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Journal Article
16 September 2019

Use and acceptability of HIV self-testing among first-time testers at risk for HIV in Senegal

Carrie E. Lyons, Karleen Coly, Anna L. Bowring, Benjamin Liestman, Daouda Diouf, Vincent J. Wong, Gnilane Turpin, Delivette Castor, Penda Dieng, Oluwasolape Olawore, Scott Geibel, Sosthenes Ketende, Cheikh Ndour, Safiatou Thiam, Coumba Touré-Kane, Stefan D. Baral
2019. AIDS and Behavior. Online ahead of print, 13 June
doi: 10.1007/s10461-019-02552-2


HIV self-testing (HIVST) aims to increase HIV testing coverage and can facilitate reaching the UNAIDS 90-90-90 targets. In Senegal, key populations bear a disproportionate burden of HIV and report limited uptake of HIV testing given pervasive stigma and criminalization. In these contexts, HIVST may represent a complementary approach to reach populations reporting barriers to engagement with existing and routine HIV testing services. In this study, 1839 HIVST kits were distributed in Senegal, with 1149 individuals participating in a pre-test questionnaire and 817 participating in a post-test questionnaire. Overall, 46.9% (536/1144) were first-time testers and 26.2% (300/1144) had tested within the last year; 94.3% (768/814) reported using the HIVST, and 2.9% (19/651) reported a reactive result which was associated with first-time testers (p = 0.024). HIVST represents an approach that reached first-time testers and those who had not tested recently. Implementation indicators suggest the importance of leveraging existing community structures and programs for distribution.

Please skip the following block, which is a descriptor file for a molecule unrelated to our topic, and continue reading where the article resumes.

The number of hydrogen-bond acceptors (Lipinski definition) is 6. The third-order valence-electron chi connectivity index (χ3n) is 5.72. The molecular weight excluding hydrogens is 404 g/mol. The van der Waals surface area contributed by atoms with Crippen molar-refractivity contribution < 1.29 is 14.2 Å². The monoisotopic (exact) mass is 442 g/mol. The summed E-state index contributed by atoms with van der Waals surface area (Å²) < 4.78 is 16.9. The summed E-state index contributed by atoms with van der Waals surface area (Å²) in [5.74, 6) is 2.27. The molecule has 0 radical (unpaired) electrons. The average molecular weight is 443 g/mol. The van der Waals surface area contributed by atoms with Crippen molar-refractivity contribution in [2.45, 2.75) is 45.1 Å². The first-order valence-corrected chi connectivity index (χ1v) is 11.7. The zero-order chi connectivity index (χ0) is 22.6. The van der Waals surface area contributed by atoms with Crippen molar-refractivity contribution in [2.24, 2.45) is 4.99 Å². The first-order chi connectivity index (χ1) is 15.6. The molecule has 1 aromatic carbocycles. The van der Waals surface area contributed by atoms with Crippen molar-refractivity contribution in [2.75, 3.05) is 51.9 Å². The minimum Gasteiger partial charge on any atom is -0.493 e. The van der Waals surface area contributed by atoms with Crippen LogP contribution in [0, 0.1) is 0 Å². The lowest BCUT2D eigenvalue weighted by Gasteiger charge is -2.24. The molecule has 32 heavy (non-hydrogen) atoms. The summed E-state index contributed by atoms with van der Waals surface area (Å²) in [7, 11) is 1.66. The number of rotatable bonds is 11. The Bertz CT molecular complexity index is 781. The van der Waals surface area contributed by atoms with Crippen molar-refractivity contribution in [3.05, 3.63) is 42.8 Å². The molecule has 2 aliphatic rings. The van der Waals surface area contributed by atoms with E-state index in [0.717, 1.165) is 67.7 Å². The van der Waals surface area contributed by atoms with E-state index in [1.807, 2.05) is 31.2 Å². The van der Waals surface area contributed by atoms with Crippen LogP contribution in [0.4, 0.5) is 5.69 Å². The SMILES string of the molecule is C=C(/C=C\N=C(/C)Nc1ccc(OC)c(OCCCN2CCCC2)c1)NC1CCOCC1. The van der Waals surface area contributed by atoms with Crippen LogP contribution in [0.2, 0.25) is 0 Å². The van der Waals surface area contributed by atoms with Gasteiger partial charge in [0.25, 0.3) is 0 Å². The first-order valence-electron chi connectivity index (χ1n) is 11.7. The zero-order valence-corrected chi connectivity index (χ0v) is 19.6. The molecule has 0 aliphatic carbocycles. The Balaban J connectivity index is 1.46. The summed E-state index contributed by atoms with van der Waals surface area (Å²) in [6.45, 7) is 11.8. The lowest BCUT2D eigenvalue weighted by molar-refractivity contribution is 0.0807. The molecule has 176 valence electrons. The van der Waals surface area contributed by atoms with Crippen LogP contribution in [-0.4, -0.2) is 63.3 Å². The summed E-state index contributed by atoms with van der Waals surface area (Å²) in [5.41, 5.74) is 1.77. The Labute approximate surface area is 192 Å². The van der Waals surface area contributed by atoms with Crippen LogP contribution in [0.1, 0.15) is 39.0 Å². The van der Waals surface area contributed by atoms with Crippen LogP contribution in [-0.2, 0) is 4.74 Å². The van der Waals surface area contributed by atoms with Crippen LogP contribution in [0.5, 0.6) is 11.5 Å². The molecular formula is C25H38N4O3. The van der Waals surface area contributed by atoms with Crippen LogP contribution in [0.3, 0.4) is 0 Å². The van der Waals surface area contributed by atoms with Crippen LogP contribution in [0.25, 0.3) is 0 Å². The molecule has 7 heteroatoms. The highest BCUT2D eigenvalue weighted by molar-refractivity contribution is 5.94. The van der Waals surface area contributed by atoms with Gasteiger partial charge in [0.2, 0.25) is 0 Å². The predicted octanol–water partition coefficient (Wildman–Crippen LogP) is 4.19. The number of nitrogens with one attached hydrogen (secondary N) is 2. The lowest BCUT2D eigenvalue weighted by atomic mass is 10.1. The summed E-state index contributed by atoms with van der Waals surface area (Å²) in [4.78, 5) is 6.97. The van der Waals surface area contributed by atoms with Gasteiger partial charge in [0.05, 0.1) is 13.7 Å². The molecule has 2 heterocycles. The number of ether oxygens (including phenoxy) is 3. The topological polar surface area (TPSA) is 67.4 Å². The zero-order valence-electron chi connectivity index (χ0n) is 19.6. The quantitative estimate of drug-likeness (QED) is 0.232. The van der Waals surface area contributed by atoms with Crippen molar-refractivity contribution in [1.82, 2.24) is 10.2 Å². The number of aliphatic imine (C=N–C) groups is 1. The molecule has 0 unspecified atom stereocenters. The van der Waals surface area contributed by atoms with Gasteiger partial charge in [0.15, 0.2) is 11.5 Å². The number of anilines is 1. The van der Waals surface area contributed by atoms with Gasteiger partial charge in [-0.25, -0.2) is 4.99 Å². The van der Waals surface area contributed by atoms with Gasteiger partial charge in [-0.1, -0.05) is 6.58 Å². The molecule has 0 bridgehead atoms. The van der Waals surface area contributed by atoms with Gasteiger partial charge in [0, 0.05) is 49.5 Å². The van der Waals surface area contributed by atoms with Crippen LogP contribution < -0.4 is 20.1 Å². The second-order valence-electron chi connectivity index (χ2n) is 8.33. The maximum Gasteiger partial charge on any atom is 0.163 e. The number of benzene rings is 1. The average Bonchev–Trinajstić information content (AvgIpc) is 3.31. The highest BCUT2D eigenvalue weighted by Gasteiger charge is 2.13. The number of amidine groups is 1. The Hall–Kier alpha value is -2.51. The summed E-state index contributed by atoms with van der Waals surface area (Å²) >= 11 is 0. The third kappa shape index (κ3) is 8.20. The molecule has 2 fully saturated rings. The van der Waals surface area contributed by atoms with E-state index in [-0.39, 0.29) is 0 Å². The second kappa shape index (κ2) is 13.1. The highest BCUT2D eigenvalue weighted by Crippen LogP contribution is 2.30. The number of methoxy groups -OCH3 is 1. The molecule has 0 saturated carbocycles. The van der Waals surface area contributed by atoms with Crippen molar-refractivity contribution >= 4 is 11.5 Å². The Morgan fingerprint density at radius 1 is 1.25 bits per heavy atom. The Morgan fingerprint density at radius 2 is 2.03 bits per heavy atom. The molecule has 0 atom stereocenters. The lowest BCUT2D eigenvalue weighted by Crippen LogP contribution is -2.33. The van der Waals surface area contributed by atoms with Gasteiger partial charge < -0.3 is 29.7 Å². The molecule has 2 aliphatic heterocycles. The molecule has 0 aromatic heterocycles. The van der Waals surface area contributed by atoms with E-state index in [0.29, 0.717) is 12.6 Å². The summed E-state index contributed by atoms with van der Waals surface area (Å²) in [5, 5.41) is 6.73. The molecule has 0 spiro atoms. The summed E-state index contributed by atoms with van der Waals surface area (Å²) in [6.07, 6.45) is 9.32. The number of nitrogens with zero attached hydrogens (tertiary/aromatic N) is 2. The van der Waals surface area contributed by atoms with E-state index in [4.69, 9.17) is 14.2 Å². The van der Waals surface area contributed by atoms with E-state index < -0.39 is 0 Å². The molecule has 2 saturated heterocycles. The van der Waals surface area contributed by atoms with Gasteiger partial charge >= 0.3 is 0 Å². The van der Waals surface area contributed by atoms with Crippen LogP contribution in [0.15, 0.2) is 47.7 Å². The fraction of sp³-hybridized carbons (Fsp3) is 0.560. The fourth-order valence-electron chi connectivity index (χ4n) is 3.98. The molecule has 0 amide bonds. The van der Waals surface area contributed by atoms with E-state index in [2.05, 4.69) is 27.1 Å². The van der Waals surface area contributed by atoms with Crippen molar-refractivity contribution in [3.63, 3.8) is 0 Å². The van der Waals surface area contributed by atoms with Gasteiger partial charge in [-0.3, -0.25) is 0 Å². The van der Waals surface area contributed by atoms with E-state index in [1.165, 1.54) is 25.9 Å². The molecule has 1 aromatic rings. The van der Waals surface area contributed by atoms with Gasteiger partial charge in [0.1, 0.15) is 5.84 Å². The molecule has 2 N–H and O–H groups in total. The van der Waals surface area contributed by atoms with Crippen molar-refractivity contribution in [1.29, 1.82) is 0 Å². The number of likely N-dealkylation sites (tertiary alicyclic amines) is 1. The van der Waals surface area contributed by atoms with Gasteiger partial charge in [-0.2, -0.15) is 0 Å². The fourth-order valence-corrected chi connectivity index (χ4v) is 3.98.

Go to article on the AIDS and Behavior website